That is the Sugarbush stallion Sugarbush Harley Quinne. He was a magnificent horse, had wonderful color, and looks like he has good conformation, all photo issues beside the point. I began looking into the Sugarbush draft horse, and learned that there are a handful out there. The breed was officially founded in 1982, but it has over 50 years of breeding behind it. From there, I learned about the Stonewall Sport Horses. These started as Percheron/Appaloosa crosses, and were created for carriage use. Currently, Friesian stallions are being used in the breeding.
So, I thought, hmm... I like draft horses, I really like draft crosses. I'll try a breeding. I did. I thought, one breeding, and worst case scenario, I'll have a nice pet, and can place it in a good home, but at least I'll know if it works. I researched for over a year, and ended up producing this:
I dabbled for a couple more years, producing both Appaloosas and a Stonewall Sport Horses here and there. Then one day I decided that I needed to look into a good heavy stallion to produce more, and to just focus on the Stonewall Sport Horses. I contacted the breeder of that lovely leopard draft stallion.
Everett Smith is the breeder. He is a wonderful man, and was filled with knowledge that he was willing to share. I asked him about a good stallion, and he informed me that the last Sugarbush stallion was available for sale. Everett was looking to retire. He is in his 70s, and the drafts were just a bit more then he was able to work with. After a few months of talking, I somehow ended up leasing the last of Everett's herd, which included 2 mares - one in foal, and a Stonewall Sport Horse mare.
Along with the lease, Mr. Smith had asked me to take over the registry. He wanted to see the breed continue, but drafts have fallen out of favor, and the breed had fallen to record low levels, only 12 horses left! It would take a life time to rebuild the breed! Unfortunately, in this day and age of designer breeds, the Sugarbush Draft Horse was so often mistaken for a fly by night draft cross. This really hurt its image!
Well, when the horses arrived, I at first though, "WHAT have I gotten myself into?". Then, with love and training, I saw what Everett had seen. These are the most amazing horses I have known! They have gaits like a warmblood, with reach and suspension. They have the draft horse mentality, all love and effort, and not too much attitude. And of course, they are simply lovely!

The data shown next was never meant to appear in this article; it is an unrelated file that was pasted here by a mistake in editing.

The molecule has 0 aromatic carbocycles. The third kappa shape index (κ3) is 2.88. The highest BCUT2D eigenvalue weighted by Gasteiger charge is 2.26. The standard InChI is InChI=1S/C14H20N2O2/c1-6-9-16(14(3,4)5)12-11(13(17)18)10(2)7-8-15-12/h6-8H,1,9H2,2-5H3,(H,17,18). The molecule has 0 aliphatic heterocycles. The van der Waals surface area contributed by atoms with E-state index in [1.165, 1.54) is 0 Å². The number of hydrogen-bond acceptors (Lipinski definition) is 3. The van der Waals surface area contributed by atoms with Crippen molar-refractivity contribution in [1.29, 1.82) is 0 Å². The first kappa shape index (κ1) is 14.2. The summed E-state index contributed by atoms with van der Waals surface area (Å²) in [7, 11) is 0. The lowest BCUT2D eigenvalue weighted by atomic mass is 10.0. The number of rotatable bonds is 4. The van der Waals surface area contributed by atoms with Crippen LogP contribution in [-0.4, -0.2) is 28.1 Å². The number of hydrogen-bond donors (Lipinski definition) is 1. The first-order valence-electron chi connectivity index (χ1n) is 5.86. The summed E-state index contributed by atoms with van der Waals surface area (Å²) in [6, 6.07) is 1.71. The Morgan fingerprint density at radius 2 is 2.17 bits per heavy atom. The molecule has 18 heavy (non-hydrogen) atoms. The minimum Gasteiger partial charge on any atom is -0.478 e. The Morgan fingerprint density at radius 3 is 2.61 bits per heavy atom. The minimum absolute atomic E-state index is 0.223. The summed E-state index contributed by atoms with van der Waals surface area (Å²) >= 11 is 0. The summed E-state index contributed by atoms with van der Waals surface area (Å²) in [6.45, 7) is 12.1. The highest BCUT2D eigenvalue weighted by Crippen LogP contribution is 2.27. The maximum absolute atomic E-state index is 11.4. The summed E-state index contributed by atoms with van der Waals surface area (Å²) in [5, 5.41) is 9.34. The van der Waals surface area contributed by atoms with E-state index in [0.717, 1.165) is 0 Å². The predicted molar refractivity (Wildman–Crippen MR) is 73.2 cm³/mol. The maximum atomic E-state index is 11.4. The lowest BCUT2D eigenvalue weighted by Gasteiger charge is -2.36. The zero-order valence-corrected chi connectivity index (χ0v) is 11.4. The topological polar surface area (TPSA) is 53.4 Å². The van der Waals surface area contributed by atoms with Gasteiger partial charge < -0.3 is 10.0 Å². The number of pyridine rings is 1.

I have now thrown myself full force in getting these horses recognized by the public, and working hard to help resurrect the breed. Luckily, the standard for the breed is pretty open. Cross a Sugarbush to a draft, and you get a full registered Sugarbush. Cross a Sugarbush to a light horse, and you get a Stonewall Sport Horse. Cross that Stonewall back to a draft, and you get a Sugarbush with generational papers. This allows the gene pool to stay open enough, while still maintaining the desired traits.
I have every intention of breeding a few of my highest quality Stonewall Sport Horses back up into the SDHR, but I won't breed horses that won't have homes, and the economy isn't supportive of heavy breeding right now. Ok, that, and I have a TON of horses to work already. The horses I have here are mostly offspring of O, or the one purebred mare that isn't related to him, and produced the other 2. I would love to sell those mares to homes that are as obsessive about the breed as I have become, and would produce a handful of quality, well thought out foals, themselves.
So check out the registry's page and see more picture of these gorgeous horses!
A Note about Sugarbush Draft Horses
I see it over and over again, and no matter how many times it's said, it's still wrong. "Sugarbush Drafts are just an Appaloosa Draft Cross". Uh.... no. The Sugarbush Draft Horse was a breed created many years ago in Ohio. While the initial cross was made using Percherons to Appaloosas, in the many generations following, the breed has been solidified into a consistent type. Saying these horses are "just" a draft cross makes as much sense as saying that AQHA horses are "just" a Thoroughbred cross, American Cream Drafts are "just" a dilute Belgian, or that Morgans are "just" a grade.